The holiday of succot teaches us how this mission is to be accomplished.

During the entire course of the holiday we are commanded to exit from our homes and reside in a succa which the halakha defines as a makeshift hut identified by its thatch roof.  And there are specific and detailed laws governing the makeup and placement of that roof.

But there are almost no laws governing the construction of the hut itself. In fact, the laws which do relate to the actual hut seem calculated to transform the hut into an utterly artificial construct, nothing more than an imaginary legal device. As such, the halakha determines that the succah hut does not require four walls to be deemed a hut.  Rather, three walls are sufficient. And one of those three walls does not really have to be a full size wall. A stump of a wall measuring no more than a few handbreadths is adequate, which means that a succah hut is not really a hut but an elaborate lean-to.

In other words, when we fulfill the commandment to remove ourselves from our homes and dwell inside of the succah during the course of the holiday we are actually sitting outside of our homes in relatively open space. But through the “magic of measurements” the outside space, that is, the actual physical world is deemed to be enclosed. By imposing upon the world of nature the artificial quanta of the halakhic system we render the natural world artificial recreating it in our image. And by so doing, we sanctify the succa hut by using the logical constructs of the halakha to transform a lean-to into a hut made up of two real walls and two imaginary walls.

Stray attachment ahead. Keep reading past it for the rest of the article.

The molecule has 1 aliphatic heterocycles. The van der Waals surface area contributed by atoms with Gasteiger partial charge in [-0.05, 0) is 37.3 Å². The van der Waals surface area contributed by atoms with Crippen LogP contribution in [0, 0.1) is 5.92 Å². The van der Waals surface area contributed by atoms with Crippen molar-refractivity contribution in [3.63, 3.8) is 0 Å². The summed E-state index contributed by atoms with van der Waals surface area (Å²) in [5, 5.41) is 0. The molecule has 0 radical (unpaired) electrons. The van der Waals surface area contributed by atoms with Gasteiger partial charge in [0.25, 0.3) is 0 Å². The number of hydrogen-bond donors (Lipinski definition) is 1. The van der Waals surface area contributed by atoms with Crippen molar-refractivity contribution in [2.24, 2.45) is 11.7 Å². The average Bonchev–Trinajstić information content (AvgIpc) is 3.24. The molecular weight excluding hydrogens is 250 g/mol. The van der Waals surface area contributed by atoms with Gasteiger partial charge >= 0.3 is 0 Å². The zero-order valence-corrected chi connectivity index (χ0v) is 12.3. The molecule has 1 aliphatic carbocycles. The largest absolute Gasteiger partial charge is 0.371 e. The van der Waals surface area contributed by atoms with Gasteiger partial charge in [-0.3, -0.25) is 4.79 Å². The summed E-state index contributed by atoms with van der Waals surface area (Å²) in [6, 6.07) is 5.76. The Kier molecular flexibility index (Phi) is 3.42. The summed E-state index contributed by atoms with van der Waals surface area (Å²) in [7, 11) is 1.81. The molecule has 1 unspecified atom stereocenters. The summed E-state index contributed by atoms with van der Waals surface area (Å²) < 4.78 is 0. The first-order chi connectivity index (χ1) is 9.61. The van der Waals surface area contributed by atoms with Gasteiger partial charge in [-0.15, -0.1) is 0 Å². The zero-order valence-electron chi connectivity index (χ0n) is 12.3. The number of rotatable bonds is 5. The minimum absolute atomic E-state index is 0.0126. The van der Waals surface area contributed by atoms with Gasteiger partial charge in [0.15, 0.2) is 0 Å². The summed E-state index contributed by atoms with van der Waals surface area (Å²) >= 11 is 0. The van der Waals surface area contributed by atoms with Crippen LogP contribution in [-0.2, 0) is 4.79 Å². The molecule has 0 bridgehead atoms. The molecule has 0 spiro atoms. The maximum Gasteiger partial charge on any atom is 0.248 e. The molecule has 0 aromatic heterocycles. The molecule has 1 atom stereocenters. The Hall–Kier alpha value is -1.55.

This form of religious observance is the absolute antithesis to the equally imaginary and completely emotional concept that we call spirituality. It is rooted in the utterly secular and totally rational act of quantification. When taken seriously, the act of quantification incarcerates us within our physical and biological reality inoculating us from the appeal of spirituality. And yet, it is the only way to maintain a life dedicated to fulfilling the rules and regulations of the halakha.

Such is the message of the closing services on Yom Kippur; such is the lesson of the holiday of succot.  Beware of the appeal of spirituality.  It will only lead you astray.

Chag Samayach

Yael Unterman’s blog post is here.

About the Author
Avi Berkowitz teaches history at the Rothberg International School at the Hebrew University, and serves as the Rabbi of the Minyan HaVatikim in the Rimon section of Efrat. He holds a PhD from Columbia University in International Relations, with a specialty in Middle East studies and received his Rabbinical ordination from Rabbi Aaron Soloveitchick. Prior to coming on aliyah, he served as the rabbi of the Community Synagogue in Manhattan's East Village, taught history at the Ramaz Upper School, and was an adjunct Assistant Professor of political science and Middle East studies at CUNY